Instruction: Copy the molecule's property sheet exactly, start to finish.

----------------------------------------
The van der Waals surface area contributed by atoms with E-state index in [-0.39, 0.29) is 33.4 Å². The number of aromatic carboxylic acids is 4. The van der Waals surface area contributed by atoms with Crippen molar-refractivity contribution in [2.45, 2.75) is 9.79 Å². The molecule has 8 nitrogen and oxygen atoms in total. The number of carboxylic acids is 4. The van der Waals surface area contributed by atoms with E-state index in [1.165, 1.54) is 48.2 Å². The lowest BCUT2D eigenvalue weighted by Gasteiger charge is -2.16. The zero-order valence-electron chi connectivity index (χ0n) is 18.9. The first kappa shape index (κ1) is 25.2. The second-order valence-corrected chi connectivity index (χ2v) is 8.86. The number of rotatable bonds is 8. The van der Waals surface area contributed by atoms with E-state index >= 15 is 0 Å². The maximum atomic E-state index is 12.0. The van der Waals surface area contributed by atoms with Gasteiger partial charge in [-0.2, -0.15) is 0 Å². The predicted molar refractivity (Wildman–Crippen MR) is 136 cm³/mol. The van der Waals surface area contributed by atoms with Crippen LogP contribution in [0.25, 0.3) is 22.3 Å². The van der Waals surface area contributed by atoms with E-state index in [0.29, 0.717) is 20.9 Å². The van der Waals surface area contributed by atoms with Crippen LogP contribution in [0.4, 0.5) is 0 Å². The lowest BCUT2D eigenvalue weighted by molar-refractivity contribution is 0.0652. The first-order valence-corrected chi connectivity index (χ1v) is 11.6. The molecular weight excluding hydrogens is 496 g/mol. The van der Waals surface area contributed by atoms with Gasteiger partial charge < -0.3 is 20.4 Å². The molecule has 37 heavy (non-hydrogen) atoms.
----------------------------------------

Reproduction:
The van der Waals surface area contributed by atoms with E-state index in [-0.39, 0.29) is 33.4 Å². The number of aromatic carboxylic acids is 4. The van der Waals surface area contributed by atoms with Crippen molar-refractivity contribution in [2.45, 2.75) is 9.79 Å². The molecule has 8 nitrogen and oxygen atoms in total. The number of carboxylic acids is 4. The van der Waals surface area contributed by atoms with E-state index in [1.165, 1.54) is 48.2 Å². The lowest BCUT2D eigenvalue weighted by Gasteiger charge is -2.16. The zero-order valence-electron chi connectivity index (χ0n) is 18.9. The first kappa shape index (κ1) is 25.2. The second-order valence-corrected chi connectivity index (χ2v) is 8.86. The number of rotatable bonds is 8. The van der Waals surface area contributed by atoms with E-state index >= 15 is 0 Å². The maximum atomic E-state index is 12.0. The van der Waals surface area contributed by atoms with Gasteiger partial charge in [-0.2, -0.15) is 0 Å². The predicted molar refractivity (Wildman–Crippen MR) is 136 cm³/mol. The van der Waals surface area contributed by atoms with Crippen LogP contribution in [0.25, 0.3) is 22.3 Å². The van der Waals surface area contributed by atoms with E-state index in [0.29, 0.717) is 20.9 Å². The van der Waals surface area contributed by atoms with Crippen LogP contribution in [0.4, 0.5) is 0 Å². The lowest BCUT2D eigenvalue weighted by molar-refractivity contribution is 0.0652. The first-order valence-corrected chi connectivity index (χ1v) is 11.6. The molecular weight excluding hydrogens is 496 g/mol. The van der Waals surface area contributed by atoms with Gasteiger partial charge < -0.3 is 20.4 Å². The molecule has 37 heavy (non-hydrogen) atoms.